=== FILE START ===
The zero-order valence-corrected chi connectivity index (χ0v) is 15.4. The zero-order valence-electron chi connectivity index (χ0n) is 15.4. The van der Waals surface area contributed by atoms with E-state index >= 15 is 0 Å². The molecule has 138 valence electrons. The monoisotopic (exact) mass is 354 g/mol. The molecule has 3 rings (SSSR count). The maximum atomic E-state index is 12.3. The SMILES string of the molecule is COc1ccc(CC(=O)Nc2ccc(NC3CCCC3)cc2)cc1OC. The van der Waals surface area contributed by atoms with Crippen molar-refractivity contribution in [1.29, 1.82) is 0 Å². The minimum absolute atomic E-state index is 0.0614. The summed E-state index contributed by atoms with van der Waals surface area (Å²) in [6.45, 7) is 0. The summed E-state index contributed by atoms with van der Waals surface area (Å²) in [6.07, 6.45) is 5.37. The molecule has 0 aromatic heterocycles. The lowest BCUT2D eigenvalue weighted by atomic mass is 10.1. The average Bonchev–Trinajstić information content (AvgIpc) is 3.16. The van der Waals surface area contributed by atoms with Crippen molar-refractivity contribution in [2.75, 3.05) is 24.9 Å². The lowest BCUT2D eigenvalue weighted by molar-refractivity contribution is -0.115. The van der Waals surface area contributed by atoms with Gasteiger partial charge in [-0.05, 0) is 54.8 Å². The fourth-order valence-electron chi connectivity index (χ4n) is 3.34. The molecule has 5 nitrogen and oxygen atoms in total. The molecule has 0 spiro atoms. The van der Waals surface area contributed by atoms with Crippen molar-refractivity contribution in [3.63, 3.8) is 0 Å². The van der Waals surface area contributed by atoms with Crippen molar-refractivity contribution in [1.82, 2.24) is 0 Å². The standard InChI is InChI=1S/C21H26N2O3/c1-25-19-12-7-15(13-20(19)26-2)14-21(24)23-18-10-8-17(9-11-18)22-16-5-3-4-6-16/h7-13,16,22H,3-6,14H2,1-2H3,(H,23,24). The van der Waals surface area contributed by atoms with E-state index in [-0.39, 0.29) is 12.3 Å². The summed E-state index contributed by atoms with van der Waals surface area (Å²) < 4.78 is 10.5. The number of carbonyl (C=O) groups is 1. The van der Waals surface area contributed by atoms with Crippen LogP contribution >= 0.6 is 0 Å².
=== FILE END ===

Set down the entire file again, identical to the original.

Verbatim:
The zero-order valence-corrected chi connectivity index (χ0v) is 15.4. The zero-order valence-electron chi connectivity index (χ0n) is 15.4. The van der Waals surface area contributed by atoms with E-state index >= 15 is 0 Å². The molecule has 138 valence electrons. The monoisotopic (exact) mass is 354 g/mol. The molecule has 3 rings (SSSR count). The maximum atomic E-state index is 12.3. The SMILES string of the molecule is COc1ccc(CC(=O)Nc2ccc(NC3CCCC3)cc2)cc1OC. The van der Waals surface area contributed by atoms with Crippen molar-refractivity contribution in [1.29, 1.82) is 0 Å². The minimum absolute atomic E-state index is 0.0614. The summed E-state index contributed by atoms with van der Waals surface area (Å²) in [6.45, 7) is 0. The summed E-state index contributed by atoms with van der Waals surface area (Å²) in [6.07, 6.45) is 5.37. The molecule has 0 aromatic heterocycles. The lowest BCUT2D eigenvalue weighted by atomic mass is 10.1. The average Bonchev–Trinajstić information content (AvgIpc) is 3.16. The van der Waals surface area contributed by atoms with Crippen molar-refractivity contribution in [2.75, 3.05) is 24.9 Å². The lowest BCUT2D eigenvalue weighted by molar-refractivity contribution is -0.115. The van der Waals surface area contributed by atoms with Gasteiger partial charge in [-0.05, 0) is 54.8 Å². The fourth-order valence-electron chi connectivity index (χ4n) is 3.34. The molecule has 5 nitrogen and oxygen atoms in total. The molecule has 0 spiro atoms. The van der Waals surface area contributed by atoms with Crippen molar-refractivity contribution in [3.63, 3.8) is 0 Å². The van der Waals surface area contributed by atoms with Crippen molar-refractivity contribution in [1.82, 2.24) is 0 Å². The standard InChI is InChI=1S/C21H26N2O3/c1-25-19-12-7-15(13-20(19)26-2)14-21(24)23-18-10-8-17(9-11-18)22-16-5-3-4-6-16/h7-13,16,22H,3-6,14H2,1-2H3,(H,23,24). The van der Waals surface area contributed by atoms with E-state index in [-0.39, 0.29) is 12.3 Å². The summed E-state index contributed by atoms with van der Waals surface area (Å²) < 4.78 is 10.5. The number of carbonyl (C=O) groups is 1. The van der Waals surface area contributed by atoms with Crippen LogP contribution >= 0.6 is 0 Å².